It’s moving time here in the garden. With every walk down the pathways, every pass beneath the trees, the list of travelers grows. Placed at the top of the list is our Acer japonica aconitifolia, the peacock maple. For the fourth consecutive year, it leafed out only to offer its tender green leaves as virginal sacrifices to a late spring frost. Then as usual, it spent the summer looking unkempt, kind of pinched and needy. Instead of dazzling with its promised “amazing fall colors”, it fizzles in shades of toast and drab. Out into the early morning this summer before the heat suffocated both body and soul, I roamed the garden on the lookout for the Peacock’s new resting place. There’s no room in Kim’s garden, and it’s still too exposed across the creek next to the purple bench. Its spreading branches too beautiful to be hidden, it deserves to be, at least, a minor focal point.
Years ago on a muggy mountain morning in late July, I looked down on a fully mature, newly transplanted peony plopped down in its hole by my chain-smoking buddy and neighbor. Lipping a cigarette, fist propped on one skinny hip, she said, “Oh, I just move stuff all the time, anytime. Just have my hole dug and ready.”
Fortunately for my pride, I kept my book-educated opinion to myself. When we had to leave our Blue Ridge valley, the peony was still thriving, along with the Hydrangeas, the junipers, the Viburnums she’d moved when they got in the way of her next big project.
And a peony, barely discernible among the weeds and sycamores, was the first plant I moved in this garden. Far distant from our old farmhouse, she crouched on a precipice overlooking a monster-sized culvert, put in by the previous owner to ford a three-foot wide creek. A legacy from the first gardener here, she graced the dooryard of a cabin now long gone. I lugged the peony, rootball dangling, across the creek and into the sunshine on a lovely morning in May. Possibly the old double pink ‘Eudilis Superba’, she’s still doing well more than a decade later.
The exodus that almost broke our backs, along with our spirits, was the hoisting of a six-foot tall, five-foot wide dogwood that was definitely not ‘Lustgarten’s Weeping.”
After that we perfected our method – first, dig the receiving hole, then go back and double its width. Water the transient tree or shrub deeply. Employ a tractor and a long rope and a driver who knows the meaning of the words “gently, slowly and stop!” Wrap the tree, tie the rope and holler “Yo”, then throw yourself between moving object and destination, maneuvering around all other botanical obstacles. Lift with tractor bucket and carry the pampered plant to its new abode. Keep roots and leaves hydrated.
That’s how we relocated a six-foot tall, ten-feet wide weeping Prunus ‘Shidare Yoshino’ – size not properly researched on my part, or not properly labeled on someone else’s – that had grown far too intimate with the tin-topped, stucco “Ruin” we use to shelter garden tools.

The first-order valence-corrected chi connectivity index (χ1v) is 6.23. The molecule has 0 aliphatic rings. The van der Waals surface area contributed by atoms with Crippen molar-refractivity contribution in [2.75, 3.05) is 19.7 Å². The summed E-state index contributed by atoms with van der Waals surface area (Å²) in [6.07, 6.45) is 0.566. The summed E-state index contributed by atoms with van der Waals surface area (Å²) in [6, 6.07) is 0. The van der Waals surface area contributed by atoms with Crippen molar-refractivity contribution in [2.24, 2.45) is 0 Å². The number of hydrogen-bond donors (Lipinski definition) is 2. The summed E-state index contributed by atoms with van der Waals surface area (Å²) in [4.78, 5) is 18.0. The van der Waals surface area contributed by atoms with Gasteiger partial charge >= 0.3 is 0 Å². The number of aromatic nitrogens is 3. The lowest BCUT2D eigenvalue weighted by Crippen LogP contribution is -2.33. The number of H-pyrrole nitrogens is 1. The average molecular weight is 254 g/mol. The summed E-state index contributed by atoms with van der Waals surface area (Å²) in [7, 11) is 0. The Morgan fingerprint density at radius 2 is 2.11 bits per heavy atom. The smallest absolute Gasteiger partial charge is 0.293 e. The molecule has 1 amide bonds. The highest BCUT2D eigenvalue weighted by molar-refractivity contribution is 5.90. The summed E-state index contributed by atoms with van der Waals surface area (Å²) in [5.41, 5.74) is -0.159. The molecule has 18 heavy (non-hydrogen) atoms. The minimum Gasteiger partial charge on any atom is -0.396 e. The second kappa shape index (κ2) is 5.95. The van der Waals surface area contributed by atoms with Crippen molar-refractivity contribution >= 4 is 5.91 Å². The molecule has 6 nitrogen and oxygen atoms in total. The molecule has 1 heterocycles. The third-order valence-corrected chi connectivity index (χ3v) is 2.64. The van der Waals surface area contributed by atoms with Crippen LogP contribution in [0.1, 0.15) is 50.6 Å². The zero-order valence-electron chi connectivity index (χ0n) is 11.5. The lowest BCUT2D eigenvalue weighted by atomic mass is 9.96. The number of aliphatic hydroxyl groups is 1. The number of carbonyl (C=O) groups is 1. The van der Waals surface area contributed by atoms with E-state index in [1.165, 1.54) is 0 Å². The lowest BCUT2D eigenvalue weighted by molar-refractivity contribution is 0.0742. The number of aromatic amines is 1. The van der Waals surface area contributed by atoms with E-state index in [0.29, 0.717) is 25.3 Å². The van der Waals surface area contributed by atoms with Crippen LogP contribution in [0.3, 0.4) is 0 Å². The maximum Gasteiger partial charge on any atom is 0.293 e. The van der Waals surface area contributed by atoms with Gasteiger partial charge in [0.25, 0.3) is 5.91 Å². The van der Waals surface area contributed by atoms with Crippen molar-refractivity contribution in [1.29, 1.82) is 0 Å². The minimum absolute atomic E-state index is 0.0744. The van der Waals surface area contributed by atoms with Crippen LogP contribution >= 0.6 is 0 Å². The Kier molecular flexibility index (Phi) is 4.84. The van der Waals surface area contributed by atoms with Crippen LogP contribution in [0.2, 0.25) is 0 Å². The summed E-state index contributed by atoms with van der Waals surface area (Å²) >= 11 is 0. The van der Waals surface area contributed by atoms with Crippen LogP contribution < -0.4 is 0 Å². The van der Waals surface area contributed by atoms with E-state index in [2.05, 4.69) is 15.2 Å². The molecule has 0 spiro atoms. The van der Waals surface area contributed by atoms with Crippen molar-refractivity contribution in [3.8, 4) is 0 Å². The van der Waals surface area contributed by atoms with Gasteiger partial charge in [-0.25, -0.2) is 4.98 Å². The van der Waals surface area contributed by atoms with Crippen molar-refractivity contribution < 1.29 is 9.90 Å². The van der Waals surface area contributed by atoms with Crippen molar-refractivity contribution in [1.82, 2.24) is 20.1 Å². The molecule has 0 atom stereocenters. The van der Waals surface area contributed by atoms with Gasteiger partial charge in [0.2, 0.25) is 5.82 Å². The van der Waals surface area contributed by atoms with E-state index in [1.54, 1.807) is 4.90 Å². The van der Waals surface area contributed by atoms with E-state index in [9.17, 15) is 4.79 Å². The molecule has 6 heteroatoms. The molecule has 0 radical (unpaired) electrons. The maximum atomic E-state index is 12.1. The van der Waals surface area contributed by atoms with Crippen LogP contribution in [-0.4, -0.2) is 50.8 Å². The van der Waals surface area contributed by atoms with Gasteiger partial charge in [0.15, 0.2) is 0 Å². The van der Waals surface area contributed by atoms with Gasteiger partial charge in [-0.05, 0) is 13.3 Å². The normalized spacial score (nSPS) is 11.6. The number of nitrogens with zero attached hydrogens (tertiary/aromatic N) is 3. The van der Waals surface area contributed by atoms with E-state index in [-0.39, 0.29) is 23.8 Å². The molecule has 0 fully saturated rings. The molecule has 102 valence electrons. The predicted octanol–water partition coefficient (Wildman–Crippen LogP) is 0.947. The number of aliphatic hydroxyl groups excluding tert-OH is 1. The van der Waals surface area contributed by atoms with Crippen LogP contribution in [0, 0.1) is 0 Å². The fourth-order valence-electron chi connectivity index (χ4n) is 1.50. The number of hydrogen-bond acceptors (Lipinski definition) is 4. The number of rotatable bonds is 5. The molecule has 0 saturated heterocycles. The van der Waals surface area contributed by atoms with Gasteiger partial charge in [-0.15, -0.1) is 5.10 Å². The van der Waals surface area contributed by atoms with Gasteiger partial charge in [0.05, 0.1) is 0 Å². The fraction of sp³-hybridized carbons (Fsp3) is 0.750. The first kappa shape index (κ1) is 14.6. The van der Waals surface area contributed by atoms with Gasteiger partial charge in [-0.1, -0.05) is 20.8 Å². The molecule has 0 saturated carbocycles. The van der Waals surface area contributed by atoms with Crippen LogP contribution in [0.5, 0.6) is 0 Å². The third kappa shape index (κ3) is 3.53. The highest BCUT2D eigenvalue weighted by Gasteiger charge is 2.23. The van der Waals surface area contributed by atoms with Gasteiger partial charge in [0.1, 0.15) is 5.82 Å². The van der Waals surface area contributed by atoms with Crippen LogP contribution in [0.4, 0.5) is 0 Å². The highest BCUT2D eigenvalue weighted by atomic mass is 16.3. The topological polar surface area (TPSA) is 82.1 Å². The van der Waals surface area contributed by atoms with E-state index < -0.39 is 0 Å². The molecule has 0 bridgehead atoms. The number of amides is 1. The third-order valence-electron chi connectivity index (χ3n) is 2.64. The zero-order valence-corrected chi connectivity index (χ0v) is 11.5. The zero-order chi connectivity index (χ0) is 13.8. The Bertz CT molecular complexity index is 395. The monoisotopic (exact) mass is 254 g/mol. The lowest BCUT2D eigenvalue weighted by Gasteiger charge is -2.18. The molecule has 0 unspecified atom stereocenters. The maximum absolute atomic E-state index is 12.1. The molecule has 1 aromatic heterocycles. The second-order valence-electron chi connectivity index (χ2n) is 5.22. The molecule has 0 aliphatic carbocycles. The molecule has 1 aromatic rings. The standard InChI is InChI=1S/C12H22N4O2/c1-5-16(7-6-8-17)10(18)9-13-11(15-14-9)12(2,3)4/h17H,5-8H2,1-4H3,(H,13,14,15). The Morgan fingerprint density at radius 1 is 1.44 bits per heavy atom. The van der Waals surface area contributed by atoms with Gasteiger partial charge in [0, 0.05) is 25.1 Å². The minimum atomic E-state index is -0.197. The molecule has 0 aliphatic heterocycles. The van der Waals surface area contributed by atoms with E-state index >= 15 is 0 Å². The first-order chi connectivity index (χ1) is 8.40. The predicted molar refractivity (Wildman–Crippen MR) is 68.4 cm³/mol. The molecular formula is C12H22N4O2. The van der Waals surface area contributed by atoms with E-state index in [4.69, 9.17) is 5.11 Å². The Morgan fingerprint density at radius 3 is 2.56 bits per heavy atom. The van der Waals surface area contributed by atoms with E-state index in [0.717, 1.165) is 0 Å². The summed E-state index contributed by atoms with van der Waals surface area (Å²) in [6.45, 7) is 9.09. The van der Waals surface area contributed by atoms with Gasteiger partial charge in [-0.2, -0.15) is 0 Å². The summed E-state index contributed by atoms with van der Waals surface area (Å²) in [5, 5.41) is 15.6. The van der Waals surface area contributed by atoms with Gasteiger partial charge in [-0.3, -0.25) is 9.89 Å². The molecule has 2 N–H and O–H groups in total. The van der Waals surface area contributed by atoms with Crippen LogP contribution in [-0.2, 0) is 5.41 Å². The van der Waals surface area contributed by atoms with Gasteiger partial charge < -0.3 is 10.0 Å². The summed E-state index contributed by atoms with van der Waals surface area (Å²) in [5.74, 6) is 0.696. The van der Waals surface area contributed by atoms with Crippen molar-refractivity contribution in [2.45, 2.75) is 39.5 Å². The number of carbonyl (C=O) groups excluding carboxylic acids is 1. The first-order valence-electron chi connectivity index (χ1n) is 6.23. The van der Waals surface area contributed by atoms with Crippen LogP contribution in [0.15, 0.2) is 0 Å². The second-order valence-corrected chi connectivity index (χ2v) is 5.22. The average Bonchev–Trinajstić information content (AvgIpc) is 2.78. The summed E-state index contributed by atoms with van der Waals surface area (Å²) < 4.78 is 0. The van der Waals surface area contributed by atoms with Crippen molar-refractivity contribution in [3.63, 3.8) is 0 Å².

This year the list for migration grows ever longer. Seventeen years in one garden makes a mockery of the ten-year rule beloved of plant labels. The ‘Yadkin Creeper’ Chinese Fringe Tree I planted in a beautiful cobalt fluted pot a few years back has, as they say here in our neck of the woods, been a real show-out. It now blocks the view outside the library window as I write these words. And as lovely as it is, it needs its space, and I need the perspective beyond. Tilted and cut out of its home, using my gardener’s machete, it will be relocated a few yards away sunk into the earth steps away from the greenhouse.
Same for an Acer ‘Radiant’ residing now in a large cast stone urn. Its branches scrape the antique French windows in the kitchen every time a storm blows out of the west. I’m still walking around, gazing into the distance, waiting for inspiration as to where its next home might be. In the afternoon shade of one of the groves of bald cypress, perhaps, but the trouble is the cypress trees keep getting bigger and bigger, expanding to cover a lot more territory than I anticipated. But oh, they are beautiful and elegant, like the Coco Chanel’s of the woodland kingdom. So how far away do I plant ‘Radiant’? Too far and she’ll wash out from too much sun. Too close and it’s just a matter of time before she’ll have to up roots again.
And then there’s Cercis canadensis ‘White Water’. For the third summer running, her milk-splashed, pale green leaves are full of shot holes. Located in more open ground bathed in morning light with the purple bench and a Camellia sasanqua – variety unknown – for company, maybe she’ll feel safer, more appreciated.
Thinking I’d finished with the listing of all my unhappy, wrongly placed tree and shrub community, I headed to the greenhouse this morning, side-stepping around a Lespedeza ‘Gibraltar’ with aspirations of being the only prima Dona on the path and caught sight of the ever faithful, never complaining, neglected step-sister, Punica granatum ‘California Sunset’ standing in the shadow of ‘Gibraltar’s’ increasing girth. I’ll return her to a place in the sun where she might once again bloom.
But before all that, before Acers cross the creek seeking home and Pomegranates travel to sunnier climes, I’ll move a Hellebore swamped Pulmonaria, a sulky Acanthus, a stunted Fatsia japonica ‘Spider Web’, a handful of Hostas, a half dozen oak leaf Hydrangeas, growing in the cracks between the brick border of Kim’s Garden, and as always as many Hellebore seedlings as I have time for. Lastly, I’ll uproot the six boxwoods grown to maturity, hampered and shaped by neighbors too near for comfort. I’ve set five gallon buckets to mark their final destination. As I look at the stand-ins, they seem to shadow the sometimes halting, often stumbling footsteps along the path of my life. Talk about symbolism. They progress westward toward the setting sun, and eternity, and to me represent all the questions of these last long years, still unanswered.